Acmella oleracea L. Acmella oleracea is not known from the wild. Jansen, a species native to Peru and Brazil. It must have been in cultivation for a considerable time and has spread throughout the tropics.

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Acmella oleracea L. Acmella oleracea is not known from the wild. Jansen, a species native to Peru and Brazil. It must have been in cultivation for a considerable time and has spread throughout the tropics. It is locally cultivated throughout Africa and escapes from cultivation have been reported. In East Africa it has become naturalized. It was probably introduced in the Indian Ocean Islands by the Portuguese and subsequently spread in East Africa by Indian labourers who came to work on railroad construction around The raw leaves are used as a flavouring for salads, soups and meats in Brazil and India.

It is grown widely as an ornamental because of the attractive colourful heads. The most common and widespread medicinal use is to treat toothache and throat and gum infections. Worldwide the flower heads are used either fresh or dried and powdered, but the use of roots and leaves has been recommended as well.

The plant is further recommended as a cure for dysentery and rheumatism, and to enhance the immune system. It is used against blood parasites, especially against malaria, both prophylactic and curative.

Data on nutritional composition are not available. Raw Acmella leaves and flower heads have a pungent taste; they cause numbing of the mouth when chewed and induce the production of saliva. This sensation may be attributed to the alkylamide fraction. The flower heads contain up to 1. Spilanthol is effective at very low concentrations against blood parasites. It is a poison for most invertebrates, but is said to be harmless to warm-blooded animals. In-vitro studies have shown strong antibacterial activity against Escherichia , Klebsiella , Proteus , Pseudomonas , Salmonella and Staphylococcus.

Also Candida albicans is inhibited. Use as an insecticide has proved effective against e. Aedes , Anopheles and Culex mosquitoes and corn earworm Helicoverpa zea. Acmella is a pantropical genus of about 30 species, with 2 of these native to tropical Africa, and 2 introduced.

Most Acmella species were formerly considered to belong to the genus Spilanthes. The 2 native species, Acmella caulirhiza Delile synonym: Spilanthes mauritianus auct. Acmella caulirhiza can be distinguished from Acmella oleracea by the presence of ray flowers. Acmella uliginosa has a 4-merous corolla. As an escape from cultivation Acmella oleracea is found in weedy habitats. Naturalized populations are usually found in wet localities such as lakeside marshes. It is sold in markets in Madagascar throughout the year with peak supplies from November—March.

As an ornamental it is propagated by seed or by cuttings taken from plants in the vegetative phase. It needs frequent watering. As Acmella oleracea is widely grown, and is naturalized in parts of East Africa, it is certainly not threatened. It would be worthwhile documenting the cultivation practices, characteristics and properties of Acmella oleracea grown in the Indian Ocean islands.

Acmella oleracea and its wild ancestor Acmella alba are interesting for further research on medicinal potential, especially concerning activity against blood parasites other than malaria. The research community should be made aware of the updated nomenclature in the genera Acmella and Spilanthes to avoid replication of research findings, doubtful identifications and the use of incorrect names. Bosch, C.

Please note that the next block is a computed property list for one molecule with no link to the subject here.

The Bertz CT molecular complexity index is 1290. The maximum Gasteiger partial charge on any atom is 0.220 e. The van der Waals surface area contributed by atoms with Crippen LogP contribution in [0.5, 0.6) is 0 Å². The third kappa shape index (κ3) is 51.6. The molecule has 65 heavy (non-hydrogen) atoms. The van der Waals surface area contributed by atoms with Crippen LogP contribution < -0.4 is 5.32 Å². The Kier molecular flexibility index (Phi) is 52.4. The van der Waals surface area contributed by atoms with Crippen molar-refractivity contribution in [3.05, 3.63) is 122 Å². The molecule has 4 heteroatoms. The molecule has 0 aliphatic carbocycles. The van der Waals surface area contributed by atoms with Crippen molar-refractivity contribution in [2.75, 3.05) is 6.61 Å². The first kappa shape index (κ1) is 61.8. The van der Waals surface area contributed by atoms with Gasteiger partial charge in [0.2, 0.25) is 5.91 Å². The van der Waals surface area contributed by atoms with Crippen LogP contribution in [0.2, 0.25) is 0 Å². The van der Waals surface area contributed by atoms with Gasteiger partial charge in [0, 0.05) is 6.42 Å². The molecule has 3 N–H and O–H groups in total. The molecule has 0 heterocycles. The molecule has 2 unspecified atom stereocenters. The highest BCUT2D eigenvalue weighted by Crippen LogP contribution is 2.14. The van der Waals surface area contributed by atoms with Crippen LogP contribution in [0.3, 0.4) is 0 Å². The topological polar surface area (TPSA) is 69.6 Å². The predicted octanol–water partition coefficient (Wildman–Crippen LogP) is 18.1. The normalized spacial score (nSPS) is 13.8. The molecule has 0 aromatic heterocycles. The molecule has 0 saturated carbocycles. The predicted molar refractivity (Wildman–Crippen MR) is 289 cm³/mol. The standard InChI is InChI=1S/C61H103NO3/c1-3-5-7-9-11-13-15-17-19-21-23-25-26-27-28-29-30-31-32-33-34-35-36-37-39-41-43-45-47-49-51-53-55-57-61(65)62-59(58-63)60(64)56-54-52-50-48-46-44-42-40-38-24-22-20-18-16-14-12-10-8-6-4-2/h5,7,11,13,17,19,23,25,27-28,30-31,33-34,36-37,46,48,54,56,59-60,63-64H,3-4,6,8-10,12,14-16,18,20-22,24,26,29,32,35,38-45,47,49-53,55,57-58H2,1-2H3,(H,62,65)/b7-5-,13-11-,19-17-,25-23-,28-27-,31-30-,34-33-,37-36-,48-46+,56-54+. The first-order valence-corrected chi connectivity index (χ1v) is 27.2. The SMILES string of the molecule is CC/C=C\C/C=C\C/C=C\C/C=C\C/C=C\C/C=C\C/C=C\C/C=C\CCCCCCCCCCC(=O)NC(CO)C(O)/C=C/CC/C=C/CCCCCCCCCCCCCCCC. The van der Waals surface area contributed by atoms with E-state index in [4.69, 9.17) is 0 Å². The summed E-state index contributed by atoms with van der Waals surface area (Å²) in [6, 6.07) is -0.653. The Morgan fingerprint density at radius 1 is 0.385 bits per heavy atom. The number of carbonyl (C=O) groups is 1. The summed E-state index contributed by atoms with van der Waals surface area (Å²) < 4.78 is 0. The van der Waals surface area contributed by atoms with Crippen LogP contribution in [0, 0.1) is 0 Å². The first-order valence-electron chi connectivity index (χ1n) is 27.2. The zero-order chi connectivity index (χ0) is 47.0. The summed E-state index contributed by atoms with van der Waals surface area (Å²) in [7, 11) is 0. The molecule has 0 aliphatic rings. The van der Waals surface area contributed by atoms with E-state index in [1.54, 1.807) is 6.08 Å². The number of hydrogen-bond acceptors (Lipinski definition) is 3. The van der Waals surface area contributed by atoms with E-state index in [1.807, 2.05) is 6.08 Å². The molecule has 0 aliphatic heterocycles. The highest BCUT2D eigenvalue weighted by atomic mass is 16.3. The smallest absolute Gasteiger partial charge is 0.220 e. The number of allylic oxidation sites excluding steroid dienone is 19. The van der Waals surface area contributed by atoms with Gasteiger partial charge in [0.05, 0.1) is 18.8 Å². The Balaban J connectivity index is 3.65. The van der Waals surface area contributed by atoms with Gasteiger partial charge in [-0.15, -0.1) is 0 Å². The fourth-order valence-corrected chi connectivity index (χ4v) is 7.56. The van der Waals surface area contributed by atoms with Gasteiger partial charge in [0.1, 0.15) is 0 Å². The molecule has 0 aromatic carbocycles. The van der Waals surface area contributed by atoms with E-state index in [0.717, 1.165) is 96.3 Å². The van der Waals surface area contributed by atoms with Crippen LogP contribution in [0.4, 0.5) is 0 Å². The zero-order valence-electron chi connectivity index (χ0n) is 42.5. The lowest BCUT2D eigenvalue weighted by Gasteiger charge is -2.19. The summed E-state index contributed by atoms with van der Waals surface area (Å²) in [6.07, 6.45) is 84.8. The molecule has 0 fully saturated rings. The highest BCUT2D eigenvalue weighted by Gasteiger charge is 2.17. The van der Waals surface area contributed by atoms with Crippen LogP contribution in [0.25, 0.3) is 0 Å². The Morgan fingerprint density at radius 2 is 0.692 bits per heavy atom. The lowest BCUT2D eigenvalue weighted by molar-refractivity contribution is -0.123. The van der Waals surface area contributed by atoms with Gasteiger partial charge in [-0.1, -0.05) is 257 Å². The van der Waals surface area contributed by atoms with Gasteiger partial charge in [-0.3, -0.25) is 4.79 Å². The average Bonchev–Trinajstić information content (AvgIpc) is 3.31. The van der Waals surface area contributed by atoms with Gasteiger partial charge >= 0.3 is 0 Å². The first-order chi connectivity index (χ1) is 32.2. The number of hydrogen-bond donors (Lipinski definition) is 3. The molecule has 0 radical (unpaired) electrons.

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Plant Resources of Tropical Africa Introduction.


Plant of the Week: Acmella oleracea Eyeball Plant, Toothache Plant

JavaScript seems to be disabled in your browser. You must have JavaScript enabled in your browser to utilize the functionality of this website. Applied topically, Acmella Oleracea reportedly reduces muscle tension, reducing facial wrinkles caused by tense or contracted facial muscles. It is considered a natural muscle relaxant and has been traditionally used as an herbal Orajel of sorts, used to numb toothaches thanks to the presence of analgesic alkylamides called spilanthol. This spilanthol is thought to have the same paralyzing effects on facial muscles as it does on gums, reducing wrinkles by relaxing the skin. Patents are being developed to use Acmella Oleracea as a safe alternative to toxic Botox. Your anti-aging regimen can't wait!


Acmella oleracea

Acmella oleracea is a species of flowering herb in the family Asteraceae. Common names include toothache plant , paracress , Sichuan buttons , buzz buttons , [2] tingflowers and electric daisy. A small, erect plant, it grows quickly and bears gold and red inflorescences. It is frost-sensitive but perennial in warmer climates. For culinary purposes, small amounts of shredded fresh leaves are said to add a unique flavour to salads. Cooked leaves lose their strong flavour and may be used as leafy greens. They are combined with chilis and garlic to add flavor and vitamins to other foods.


Common names are the entry point for most people learning about plants. The plant with these alluring names is Acmella oleracea, that I will call eyeball plant. Eyeball plant is one of about 30 species of annual and tender-perennial herbs of the daisy family originally native to South America, with this species probably native to Brazil. The commonly grown ray-less flower form is not known in the wild. The cultivated plant that now grows everywhere in the tropics of the Southern Hemisphere and warmer parts of Asia was probably introduced to the Indian Ocean Islands by Portuguese seamen in early times. Its distribution throughout much of its current range probably is a result of laborers distributing it during the railroad building boon at the close of the 19 th century.

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